The tortoise and the hare is a classic tale (of classic characters with tails!) and it’s designed to teach very young children important lessons about hard work, persistence, and napping, but there are a couple of reasons why Baby might not be ready to fully understand it yet. The first problem is that there’s a good chance that Baby, like so many children her age, has the kind of need for speed that means that she isn’t ready to sit still and listen for long enough to get through the story. The other reason why the tortoise and the hare might go over better with Baby in a few months, or even years, is that she is still warming up for the marathon – not a sprint – that is her understanding of the concepts of space and time.
How does children’s sense of space and time develop?
Children’s understanding of the relationship between time and distance develops as they grow older. A classic study of children at different ages who were asked questions about the distance, speed, and travel time of a group of toy trains noted that the youngest children included in the study, who were 5 years old, rated the trains that moved the farthest away from them as the trains that went the farthest, but also the train that went the fastest, and the trains that took the longest time to reach their final destinations.
This was supported by a 1994 study, that found that, when looking at the relationship between time, distance, and speed, the understanding that took the longest for children to develop was the one between speed and time – specifically, the fact that moving at a faster speed can make moving a certain distance take less time. And more recently, a 2010 paper from Greece asserts that, for young children, it was possible to talk about distance without talking about time, but it wasn’t possible to talk about time without talking about distance.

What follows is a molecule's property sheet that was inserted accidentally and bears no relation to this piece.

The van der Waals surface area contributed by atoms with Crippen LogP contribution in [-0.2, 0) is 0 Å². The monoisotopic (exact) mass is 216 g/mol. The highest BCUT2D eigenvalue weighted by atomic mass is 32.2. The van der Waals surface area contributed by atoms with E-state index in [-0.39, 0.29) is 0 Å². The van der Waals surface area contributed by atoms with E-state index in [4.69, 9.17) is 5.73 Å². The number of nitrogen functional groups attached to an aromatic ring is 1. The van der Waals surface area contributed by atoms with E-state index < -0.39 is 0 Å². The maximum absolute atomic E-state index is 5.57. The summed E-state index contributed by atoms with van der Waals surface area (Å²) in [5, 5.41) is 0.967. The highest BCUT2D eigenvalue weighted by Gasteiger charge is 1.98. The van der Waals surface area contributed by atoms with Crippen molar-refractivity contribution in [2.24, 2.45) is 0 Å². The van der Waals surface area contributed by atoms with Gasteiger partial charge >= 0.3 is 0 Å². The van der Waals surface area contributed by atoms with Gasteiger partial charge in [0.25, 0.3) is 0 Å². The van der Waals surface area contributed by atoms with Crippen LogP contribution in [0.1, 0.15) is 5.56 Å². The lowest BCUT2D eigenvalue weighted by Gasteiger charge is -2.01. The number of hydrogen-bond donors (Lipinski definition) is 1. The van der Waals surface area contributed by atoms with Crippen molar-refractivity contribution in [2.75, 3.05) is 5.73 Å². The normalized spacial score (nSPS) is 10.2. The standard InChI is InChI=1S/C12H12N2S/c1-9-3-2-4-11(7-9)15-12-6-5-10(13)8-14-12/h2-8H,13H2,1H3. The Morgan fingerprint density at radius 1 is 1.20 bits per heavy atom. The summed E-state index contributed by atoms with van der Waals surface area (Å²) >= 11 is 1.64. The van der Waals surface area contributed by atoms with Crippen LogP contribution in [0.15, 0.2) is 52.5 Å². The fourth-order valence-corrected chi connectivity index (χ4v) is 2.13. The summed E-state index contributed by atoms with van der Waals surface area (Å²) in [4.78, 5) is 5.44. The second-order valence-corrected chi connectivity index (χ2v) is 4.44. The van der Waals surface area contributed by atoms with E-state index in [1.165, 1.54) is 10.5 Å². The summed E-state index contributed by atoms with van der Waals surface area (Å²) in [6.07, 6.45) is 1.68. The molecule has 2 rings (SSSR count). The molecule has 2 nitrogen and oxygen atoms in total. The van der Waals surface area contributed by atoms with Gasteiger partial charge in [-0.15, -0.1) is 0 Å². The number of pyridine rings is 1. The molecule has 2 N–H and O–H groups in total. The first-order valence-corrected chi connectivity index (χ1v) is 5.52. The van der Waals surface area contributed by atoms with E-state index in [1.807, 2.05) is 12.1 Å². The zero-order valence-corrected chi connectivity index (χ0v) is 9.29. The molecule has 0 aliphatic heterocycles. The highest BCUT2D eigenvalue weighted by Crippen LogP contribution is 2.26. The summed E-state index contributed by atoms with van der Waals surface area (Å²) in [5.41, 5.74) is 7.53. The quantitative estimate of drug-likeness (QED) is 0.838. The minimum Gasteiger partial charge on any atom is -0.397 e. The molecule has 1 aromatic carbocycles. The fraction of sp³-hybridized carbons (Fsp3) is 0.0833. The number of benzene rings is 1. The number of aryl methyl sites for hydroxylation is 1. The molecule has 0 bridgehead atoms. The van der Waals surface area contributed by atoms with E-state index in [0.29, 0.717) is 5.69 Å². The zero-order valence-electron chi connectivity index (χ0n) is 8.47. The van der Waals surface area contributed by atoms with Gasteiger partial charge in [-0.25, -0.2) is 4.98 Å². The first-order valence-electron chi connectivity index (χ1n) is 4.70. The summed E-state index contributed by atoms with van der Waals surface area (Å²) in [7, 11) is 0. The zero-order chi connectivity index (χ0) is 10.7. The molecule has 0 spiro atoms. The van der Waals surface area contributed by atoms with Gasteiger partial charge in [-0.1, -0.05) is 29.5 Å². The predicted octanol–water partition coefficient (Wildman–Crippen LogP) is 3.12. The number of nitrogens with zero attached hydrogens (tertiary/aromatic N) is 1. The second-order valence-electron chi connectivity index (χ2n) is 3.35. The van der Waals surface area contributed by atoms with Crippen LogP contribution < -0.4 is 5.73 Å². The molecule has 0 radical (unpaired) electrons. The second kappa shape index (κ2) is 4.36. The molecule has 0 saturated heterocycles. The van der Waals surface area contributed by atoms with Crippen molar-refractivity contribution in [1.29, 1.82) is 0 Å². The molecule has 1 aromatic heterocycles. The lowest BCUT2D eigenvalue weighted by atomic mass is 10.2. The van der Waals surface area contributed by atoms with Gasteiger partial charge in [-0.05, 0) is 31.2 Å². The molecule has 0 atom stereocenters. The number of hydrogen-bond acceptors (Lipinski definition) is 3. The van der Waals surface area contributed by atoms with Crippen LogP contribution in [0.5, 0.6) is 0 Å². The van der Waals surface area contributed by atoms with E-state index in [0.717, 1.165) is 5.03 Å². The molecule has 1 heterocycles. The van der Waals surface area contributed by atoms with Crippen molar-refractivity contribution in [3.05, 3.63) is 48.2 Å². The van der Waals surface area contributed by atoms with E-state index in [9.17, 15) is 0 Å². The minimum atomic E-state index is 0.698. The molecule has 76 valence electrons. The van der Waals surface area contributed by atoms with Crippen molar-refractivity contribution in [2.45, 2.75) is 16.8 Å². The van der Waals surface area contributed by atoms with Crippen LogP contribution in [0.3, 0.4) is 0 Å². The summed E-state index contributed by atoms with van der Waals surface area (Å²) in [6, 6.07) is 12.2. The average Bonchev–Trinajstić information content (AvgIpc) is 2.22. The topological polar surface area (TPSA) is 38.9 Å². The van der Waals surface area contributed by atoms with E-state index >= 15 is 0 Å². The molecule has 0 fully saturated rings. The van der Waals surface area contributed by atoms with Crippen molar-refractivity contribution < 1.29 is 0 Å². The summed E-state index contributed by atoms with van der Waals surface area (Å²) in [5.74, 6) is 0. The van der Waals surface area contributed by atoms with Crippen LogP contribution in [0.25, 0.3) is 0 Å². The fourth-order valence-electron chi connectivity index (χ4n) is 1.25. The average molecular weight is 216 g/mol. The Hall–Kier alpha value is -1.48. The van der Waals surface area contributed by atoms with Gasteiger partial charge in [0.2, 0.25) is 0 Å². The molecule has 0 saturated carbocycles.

Of course, Baby doesn’t need to understand the relationship between time, distance, and speed before she can appreciate pictures of fuzzy bunny rabbits and grumpy tortoises, and she doesn’t need to be able to picture the race in order to appreciate the sound of your voice, but she might not fully understand the message of the story until she’s a little further along in her learning-by-observing-the-world about basic physics.
How can I encourage Baby’s developing sense of time and space?
Baby’s understanding of spatial concepts like what’s bigger, what’s smaller, and how things can fit into each other, will mostly develop on their own as she explores the world around her, especially through free-play. Pouring water into different containers when playing in the bath can help reinforce ideas about size, and buckets, stacking toys, and other objects that can fit together in different ways are also good ways to illustrate this idea.
When it comes to time, Baby isn’t really ready for the nitty-gritty of hours, minutes, or seconds, which she doesn’t have any context for. Instead, relative time concepts like “before” and “after” are ideas that she will be able to understand better. This is especially true if your toddler’s days follow fairly predictable routines. If dinner comes at the same time every day, “after dinner” will mean something pretty specific to your little one.
- Daniel Casasanto, Olga Fotakopoulou, Lera Boroditsky. “Space and Time in the Child’s Mind: Evidence for a Cross-Dimensional Asymmetry.” Cognitive Science. 34(3): 387. Web. 2010.
- Fumiko Matsuda. “Concepts about Interrelations among Duration, Distance, and Speed in Young Children.” International Journal of Behavioral Development. 17(3). Web. September 1994.
- Susan A. Miller, Ellen Booth Church, Carla Poole. “Ages & Stages: How Children Develop a Sense of Time.” Scholastic. Scholastic Inc. Web.
- Robert S. Siegler, D. Dean Richards. “Development of Time, Speed, and Distance Concepts.” Developmental Psychology. 15(3): 288-298. Web. 1979.